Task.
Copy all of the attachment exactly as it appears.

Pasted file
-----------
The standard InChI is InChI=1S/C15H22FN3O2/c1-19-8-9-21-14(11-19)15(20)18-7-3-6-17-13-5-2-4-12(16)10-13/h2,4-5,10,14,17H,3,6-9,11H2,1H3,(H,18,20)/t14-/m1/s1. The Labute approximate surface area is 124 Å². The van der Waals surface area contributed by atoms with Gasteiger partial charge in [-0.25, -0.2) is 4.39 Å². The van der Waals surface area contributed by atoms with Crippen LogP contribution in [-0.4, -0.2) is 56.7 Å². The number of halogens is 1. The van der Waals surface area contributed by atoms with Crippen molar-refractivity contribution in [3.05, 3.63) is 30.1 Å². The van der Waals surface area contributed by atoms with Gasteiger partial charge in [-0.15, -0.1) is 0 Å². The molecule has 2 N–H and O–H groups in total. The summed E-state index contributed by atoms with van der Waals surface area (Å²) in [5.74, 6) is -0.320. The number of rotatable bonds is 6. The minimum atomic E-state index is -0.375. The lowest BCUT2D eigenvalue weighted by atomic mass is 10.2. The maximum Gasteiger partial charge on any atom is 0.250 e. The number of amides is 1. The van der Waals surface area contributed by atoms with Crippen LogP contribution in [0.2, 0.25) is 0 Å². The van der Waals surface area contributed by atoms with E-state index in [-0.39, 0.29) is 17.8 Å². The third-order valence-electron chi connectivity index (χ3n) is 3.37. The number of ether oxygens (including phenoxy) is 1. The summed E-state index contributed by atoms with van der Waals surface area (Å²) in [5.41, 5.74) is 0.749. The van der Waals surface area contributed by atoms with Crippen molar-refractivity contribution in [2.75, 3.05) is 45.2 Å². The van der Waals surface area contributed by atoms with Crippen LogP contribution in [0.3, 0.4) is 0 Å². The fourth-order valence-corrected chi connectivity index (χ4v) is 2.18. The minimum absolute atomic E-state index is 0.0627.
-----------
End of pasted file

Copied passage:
The standard InChI is InChI=1S/C15H22FN3O2/c1-19-8-9-21-14(11-19)15(20)18-7-3-6-17-13-5-2-4-12(16)10-13/h2,4-5,10,14,17H,3,6-9,11H2,1H3,(H,18,20)/t14-/m1/s1. The Labute approximate surface area is 124 Å². The van der Waals surface area contributed by atoms with Gasteiger partial charge in [-0.25, -0.2) is 4.39 Å². The van der Waals surface area contributed by atoms with Crippen LogP contribution in [-0.4, -0.2) is 56.7 Å². The number of halogens is 1. The van der Waals surface area contributed by atoms with Crippen molar-refractivity contribution in [3.05, 3.63) is 30.1 Å². The van der Waals surface area contributed by atoms with Gasteiger partial charge in [-0.15, -0.1) is 0 Å². The molecule has 2 N–H and O–H groups in total. The summed E-state index contributed by atoms with van der Waals surface area (Å²) in [5.74, 6) is -0.320. The number of rotatable bonds is 6. The minimum atomic E-state index is -0.375. The lowest BCUT2D eigenvalue weighted by atomic mass is 10.2. The maximum Gasteiger partial charge on any atom is 0.250 e. The number of amides is 1. The van der Waals surface area contributed by atoms with Crippen LogP contribution in [0.2, 0.25) is 0 Å². The van der Waals surface area contributed by atoms with E-state index in [-0.39, 0.29) is 17.8 Å². The third-order valence-electron chi connectivity index (χ3n) is 3.37. The number of ether oxygens (including phenoxy) is 1. The summed E-state index contributed by atoms with van der Waals surface area (Å²) in [5.41, 5.74) is 0.749. The van der Waals surface area contributed by atoms with Crippen molar-refractivity contribution in [2.75, 3.05) is 45.2 Å². The van der Waals surface area contributed by atoms with Crippen LogP contribution in [0.3, 0.4) is 0 Å². The fourth-order valence-corrected chi connectivity index (χ4v) is 2.18. The minimum absolute atomic E-state index is 0.0627.